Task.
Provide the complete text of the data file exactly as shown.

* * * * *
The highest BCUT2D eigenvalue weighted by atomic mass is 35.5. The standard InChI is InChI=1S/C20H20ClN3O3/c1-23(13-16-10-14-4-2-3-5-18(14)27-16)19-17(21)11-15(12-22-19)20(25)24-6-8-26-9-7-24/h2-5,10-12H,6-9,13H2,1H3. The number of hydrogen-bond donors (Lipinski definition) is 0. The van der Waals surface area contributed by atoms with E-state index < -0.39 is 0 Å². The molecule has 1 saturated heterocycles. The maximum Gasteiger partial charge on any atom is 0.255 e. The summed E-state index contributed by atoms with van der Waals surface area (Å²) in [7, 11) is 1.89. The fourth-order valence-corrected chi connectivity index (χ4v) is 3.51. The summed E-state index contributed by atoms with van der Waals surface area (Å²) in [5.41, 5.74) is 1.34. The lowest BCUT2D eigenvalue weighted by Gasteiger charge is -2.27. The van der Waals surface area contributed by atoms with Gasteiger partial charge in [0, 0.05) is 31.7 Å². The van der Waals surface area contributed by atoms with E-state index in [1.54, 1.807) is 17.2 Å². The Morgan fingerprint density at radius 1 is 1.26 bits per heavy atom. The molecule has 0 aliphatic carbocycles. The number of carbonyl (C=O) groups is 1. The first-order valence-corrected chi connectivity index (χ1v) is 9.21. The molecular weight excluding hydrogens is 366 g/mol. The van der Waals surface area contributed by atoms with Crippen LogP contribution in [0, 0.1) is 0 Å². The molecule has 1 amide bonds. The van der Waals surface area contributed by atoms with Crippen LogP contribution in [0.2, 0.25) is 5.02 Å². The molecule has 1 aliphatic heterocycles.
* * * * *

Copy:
The highest BCUT2D eigenvalue weighted by atomic mass is 35.5. The standard InChI is InChI=1S/C20H20ClN3O3/c1-23(13-16-10-14-4-2-3-5-18(14)27-16)19-17(21)11-15(12-22-19)20(25)24-6-8-26-9-7-24/h2-5,10-12H,6-9,13H2,1H3. The number of hydrogen-bond donors (Lipinski definition) is 0. The van der Waals surface area contributed by atoms with E-state index < -0.39 is 0 Å². The molecule has 1 saturated heterocycles. The maximum Gasteiger partial charge on any atom is 0.255 e. The summed E-state index contributed by atoms with van der Waals surface area (Å²) in [7, 11) is 1.89. The fourth-order valence-corrected chi connectivity index (χ4v) is 3.51. The summed E-state index contributed by atoms with van der Waals surface area (Å²) in [5.41, 5.74) is 1.34. The lowest BCUT2D eigenvalue weighted by Gasteiger charge is -2.27. The van der Waals surface area contributed by atoms with Gasteiger partial charge in [0, 0.05) is 31.7 Å². The van der Waals surface area contributed by atoms with E-state index in [1.54, 1.807) is 17.2 Å². The Morgan fingerprint density at radius 1 is 1.26 bits per heavy atom. The molecule has 0 aliphatic carbocycles. The number of carbonyl (C=O) groups is 1. The first-order valence-corrected chi connectivity index (χ1v) is 9.21. The molecular weight excluding hydrogens is 366 g/mol. The van der Waals surface area contributed by atoms with Crippen LogP contribution in [0, 0.1) is 0 Å². The molecule has 1 amide bonds. The van der Waals surface area contributed by atoms with Crippen LogP contribution in [0.2, 0.25) is 5.02 Å². The molecule has 1 aliphatic heterocycles.